Three Plows, Two Plowboys and a Phantom

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Lori Steedsman plows driving her Haflinger horses Nevada and Chance. Photo by Kim Utke.

-By Orv Alveshere-

ILLUSION, CONFUSION, COLLUSION OR SOLUTION?
A story’s going ’round, about guys who’ve been ’round;
A grain stubble field, many times, plowing the ground.
Plowing with draft horses, in the 1920’s.
They had enough plows and horses, they had plenty.
They asked who, or whom, would ride the number three plow?
They discussed an absurd plan, tried it anyhow.
Their duty was to plow the fields, and to plant ’em.
Their ‘co-worker’ would become known, as the ‘Phantom.’

REINVENTING THE (PLOW) WHEEL /GHOST RIDER
Eight horses were hitched, four in front and four in back; 
To these various details…one must keep track.
The confusion begins with this three-bottom plow.
Driver one started the teams, dropped the plow and somehow
Would need to drive plow number three for spring plowing.
First, he’d need to turn them at the end and allowing
Time to walk across to plow three so, we’ll grant’em
The illusion, that one driver, was the ‘Phantom.’ 

REMOTE CONTROL, THE RUNAROUND KEPT THEM WARM
My uncle was driver two. He started plow two, dropped the plow
Five horses pulling, and then on cue,
He tied the reins to the lever and let them go. 
They had blinders on bridles and they wouldn’t know
That driver #2 walked back to start team three.
Technic’lly the ‘driver’ on plow 2, was an ‘absentee.’
They plowed the farmer’s fields, so they could also plant ’em
With a driverless team, unless you count the “Phantom.’ 

NECESSITY IS THE MOTHER OF INVENTION
Six strong horses pulling the last two-bottom plow.
They were determined to finish plowing, somehow.
My uncle needed to hustle to plow two
As the turn at the end of the field was in view.
He tied the lines to the lever while the driver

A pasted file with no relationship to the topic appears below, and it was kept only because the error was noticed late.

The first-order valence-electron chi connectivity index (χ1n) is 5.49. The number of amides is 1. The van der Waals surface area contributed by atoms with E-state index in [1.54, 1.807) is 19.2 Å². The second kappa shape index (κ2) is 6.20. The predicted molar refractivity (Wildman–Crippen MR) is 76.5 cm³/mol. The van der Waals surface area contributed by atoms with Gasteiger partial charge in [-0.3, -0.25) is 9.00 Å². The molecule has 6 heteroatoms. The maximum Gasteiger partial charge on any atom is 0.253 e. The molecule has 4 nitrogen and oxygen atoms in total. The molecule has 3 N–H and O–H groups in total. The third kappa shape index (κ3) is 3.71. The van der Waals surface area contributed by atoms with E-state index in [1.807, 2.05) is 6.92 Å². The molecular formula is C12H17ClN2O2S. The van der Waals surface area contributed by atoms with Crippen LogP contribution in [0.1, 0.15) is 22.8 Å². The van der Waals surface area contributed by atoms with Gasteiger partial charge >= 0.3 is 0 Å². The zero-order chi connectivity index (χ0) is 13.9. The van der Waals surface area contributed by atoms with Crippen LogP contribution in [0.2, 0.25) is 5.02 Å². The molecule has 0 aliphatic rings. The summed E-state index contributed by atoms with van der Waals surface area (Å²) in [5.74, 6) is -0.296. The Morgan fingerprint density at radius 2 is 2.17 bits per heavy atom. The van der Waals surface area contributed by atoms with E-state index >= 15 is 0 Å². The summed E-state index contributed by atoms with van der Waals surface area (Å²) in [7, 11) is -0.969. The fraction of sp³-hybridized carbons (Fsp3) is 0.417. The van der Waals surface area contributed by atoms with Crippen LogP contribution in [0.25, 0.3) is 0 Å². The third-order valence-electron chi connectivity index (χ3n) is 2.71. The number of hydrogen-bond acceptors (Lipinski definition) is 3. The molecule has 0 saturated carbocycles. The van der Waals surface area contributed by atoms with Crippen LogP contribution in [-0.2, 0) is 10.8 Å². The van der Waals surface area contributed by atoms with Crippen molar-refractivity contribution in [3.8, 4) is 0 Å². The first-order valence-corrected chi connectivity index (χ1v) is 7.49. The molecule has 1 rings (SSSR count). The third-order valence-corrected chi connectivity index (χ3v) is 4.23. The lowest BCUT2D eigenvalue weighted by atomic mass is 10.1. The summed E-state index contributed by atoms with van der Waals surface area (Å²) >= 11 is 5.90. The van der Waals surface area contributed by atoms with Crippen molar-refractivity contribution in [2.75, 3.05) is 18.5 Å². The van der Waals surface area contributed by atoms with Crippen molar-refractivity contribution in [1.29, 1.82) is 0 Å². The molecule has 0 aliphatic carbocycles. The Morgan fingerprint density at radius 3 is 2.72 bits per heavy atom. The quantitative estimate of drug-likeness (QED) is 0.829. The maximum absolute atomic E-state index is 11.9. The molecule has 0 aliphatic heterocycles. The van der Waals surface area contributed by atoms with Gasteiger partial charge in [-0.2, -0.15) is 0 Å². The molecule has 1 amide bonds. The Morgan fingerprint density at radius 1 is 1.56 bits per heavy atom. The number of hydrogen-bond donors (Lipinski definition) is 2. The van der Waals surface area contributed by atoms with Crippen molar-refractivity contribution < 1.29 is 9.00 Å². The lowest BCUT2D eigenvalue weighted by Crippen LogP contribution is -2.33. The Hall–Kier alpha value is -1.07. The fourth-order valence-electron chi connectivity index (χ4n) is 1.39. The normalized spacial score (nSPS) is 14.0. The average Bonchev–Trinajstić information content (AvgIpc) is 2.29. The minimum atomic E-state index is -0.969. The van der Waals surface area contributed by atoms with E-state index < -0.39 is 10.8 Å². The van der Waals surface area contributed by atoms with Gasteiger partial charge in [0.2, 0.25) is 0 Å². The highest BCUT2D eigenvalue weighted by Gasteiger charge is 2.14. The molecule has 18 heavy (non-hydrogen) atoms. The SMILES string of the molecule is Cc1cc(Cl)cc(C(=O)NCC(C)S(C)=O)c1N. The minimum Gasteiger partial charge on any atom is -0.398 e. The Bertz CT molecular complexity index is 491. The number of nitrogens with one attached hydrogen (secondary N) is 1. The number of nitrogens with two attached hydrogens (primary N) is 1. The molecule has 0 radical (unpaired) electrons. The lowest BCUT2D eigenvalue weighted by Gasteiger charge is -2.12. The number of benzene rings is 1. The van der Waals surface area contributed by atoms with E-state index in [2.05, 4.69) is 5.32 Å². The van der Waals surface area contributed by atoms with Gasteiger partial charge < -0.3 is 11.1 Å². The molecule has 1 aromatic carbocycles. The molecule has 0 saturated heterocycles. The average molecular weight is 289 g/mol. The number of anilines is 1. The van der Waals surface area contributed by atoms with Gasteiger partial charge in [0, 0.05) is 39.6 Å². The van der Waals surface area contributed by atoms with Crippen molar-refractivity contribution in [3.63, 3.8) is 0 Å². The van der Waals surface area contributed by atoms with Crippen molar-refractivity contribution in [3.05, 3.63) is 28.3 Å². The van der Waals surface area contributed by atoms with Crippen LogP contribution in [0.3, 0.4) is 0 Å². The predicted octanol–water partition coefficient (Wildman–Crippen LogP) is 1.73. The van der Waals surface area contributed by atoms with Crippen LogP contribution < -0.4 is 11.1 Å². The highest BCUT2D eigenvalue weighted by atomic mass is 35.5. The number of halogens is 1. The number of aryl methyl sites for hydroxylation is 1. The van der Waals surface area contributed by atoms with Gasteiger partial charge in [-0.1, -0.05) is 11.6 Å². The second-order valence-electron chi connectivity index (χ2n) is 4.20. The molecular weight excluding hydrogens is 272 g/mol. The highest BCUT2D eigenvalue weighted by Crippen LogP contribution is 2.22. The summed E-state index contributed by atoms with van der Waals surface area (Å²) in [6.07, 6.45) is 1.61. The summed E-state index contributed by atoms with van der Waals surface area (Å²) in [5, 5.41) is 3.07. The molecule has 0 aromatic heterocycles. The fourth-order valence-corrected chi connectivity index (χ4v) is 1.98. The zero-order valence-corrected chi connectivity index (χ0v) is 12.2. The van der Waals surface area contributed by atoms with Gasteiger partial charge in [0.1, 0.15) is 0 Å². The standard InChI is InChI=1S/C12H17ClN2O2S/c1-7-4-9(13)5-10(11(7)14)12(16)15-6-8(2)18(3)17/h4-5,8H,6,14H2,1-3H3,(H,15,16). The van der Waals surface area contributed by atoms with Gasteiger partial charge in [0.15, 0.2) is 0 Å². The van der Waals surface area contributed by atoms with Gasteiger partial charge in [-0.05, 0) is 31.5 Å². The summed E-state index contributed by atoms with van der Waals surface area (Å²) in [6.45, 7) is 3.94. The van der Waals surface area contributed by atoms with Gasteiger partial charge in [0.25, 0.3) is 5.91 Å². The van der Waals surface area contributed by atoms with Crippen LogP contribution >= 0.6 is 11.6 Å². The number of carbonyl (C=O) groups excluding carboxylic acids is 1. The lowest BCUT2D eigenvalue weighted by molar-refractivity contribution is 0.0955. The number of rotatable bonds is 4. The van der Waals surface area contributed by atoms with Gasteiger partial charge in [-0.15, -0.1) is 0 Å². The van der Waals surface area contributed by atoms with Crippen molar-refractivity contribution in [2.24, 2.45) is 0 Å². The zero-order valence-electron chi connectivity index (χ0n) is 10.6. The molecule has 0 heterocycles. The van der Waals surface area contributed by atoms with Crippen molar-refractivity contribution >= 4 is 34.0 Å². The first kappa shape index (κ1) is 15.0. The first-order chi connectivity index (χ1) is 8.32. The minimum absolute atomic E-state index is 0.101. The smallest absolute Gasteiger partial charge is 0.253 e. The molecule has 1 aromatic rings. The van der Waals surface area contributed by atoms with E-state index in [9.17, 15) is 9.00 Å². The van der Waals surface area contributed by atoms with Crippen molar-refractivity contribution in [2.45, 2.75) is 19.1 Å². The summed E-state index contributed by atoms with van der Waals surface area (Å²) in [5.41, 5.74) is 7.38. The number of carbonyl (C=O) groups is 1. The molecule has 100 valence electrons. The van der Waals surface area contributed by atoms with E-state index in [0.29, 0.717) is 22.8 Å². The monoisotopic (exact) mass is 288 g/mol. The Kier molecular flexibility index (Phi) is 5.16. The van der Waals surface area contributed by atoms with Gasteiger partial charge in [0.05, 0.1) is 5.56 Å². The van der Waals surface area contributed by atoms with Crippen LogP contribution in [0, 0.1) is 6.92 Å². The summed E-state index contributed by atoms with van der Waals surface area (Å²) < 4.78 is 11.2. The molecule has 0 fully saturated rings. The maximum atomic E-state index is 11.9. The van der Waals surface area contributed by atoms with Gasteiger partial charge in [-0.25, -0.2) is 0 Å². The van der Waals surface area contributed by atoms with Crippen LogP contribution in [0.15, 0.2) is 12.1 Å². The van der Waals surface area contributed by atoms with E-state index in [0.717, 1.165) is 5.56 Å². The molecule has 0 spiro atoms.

On plow one, was my dad, his ‘co-conniver,’
Who was walking over to plow three.
Let’s grant ’em; that the confusion was about the ‘Phantom’. 

PLOWS (CARTS) HITCHED BEFORE HORSES/SUCCESS STORY
Dad took over plow three, and raised the plow;
Then, turned the team around, and dropped the plow, by now;
They’re plowing to the end, which by coincidence,
Was also the beginning. And to their defense;
They stopped to rest all of the teams, on ev’ry round;
But, literally, running this plan ‘into the ground’.
As collusion stories go, we usu’lly slant ’em; 
To bring you this unusual tale of the ‘Phantom.’

PLOWING HALF AGAIN AS MUCH/WITHOUT A HITCH
We pay close attention to this shuffle-confusion;
A now-you-see-’em, now-you-don’t, driving illusion.
The horses wouldn’t know or care who’s watching their plow.
After 19 hitches it came off without a hitch, somehow.
Some days this ‘merry-go-round’ was hot and dusty;
Other days were cold, rainy, wet, raw and gusty.
That plowing ‘stock exchange’ was clever and we’ll grant ’em
They plowed at time and a half with the “Phantom.’

STOCK EXCHANGE/CATCHER IN THE WRY?
If we’d actually been watching them, round by round,
We (& OSHA) would have declared the plan unsound! 
Those 19 muscle-bound draft horses, we’d see;
(I’d surmise) they would not be, as confused as me!
Plowed dawn-to-dusk with sandwiches made by mother;
They watched the visual, exchange cues, from their brother.
A catcher in the wry? This success story, we’ll hand ’em;
NINETEEN HORSES, THREE PLOWS, TWO GUYS AND THE ‘PHANTOM.’ 

Orv’s Cowboy Poetry tells of the days of life on the ranch in Midwest America when horses were used for transportation, field work, Sunday-go-to-meetings, and more. Read cowboy poetry from our beloved Orv Alveshere who recalls the days and memories from his past growing up farming on the prairies of North Dakota. Revel in the glory days of the true cowboy. Take steps back into the history of rural farm life, when horses were the centerpiece of the ranch and instrumental in the survival of the families that built America.

More of Orv’s Cowboy Poetry may be found at:  http://theveonline.com/category/orvs-cowboy-poetry/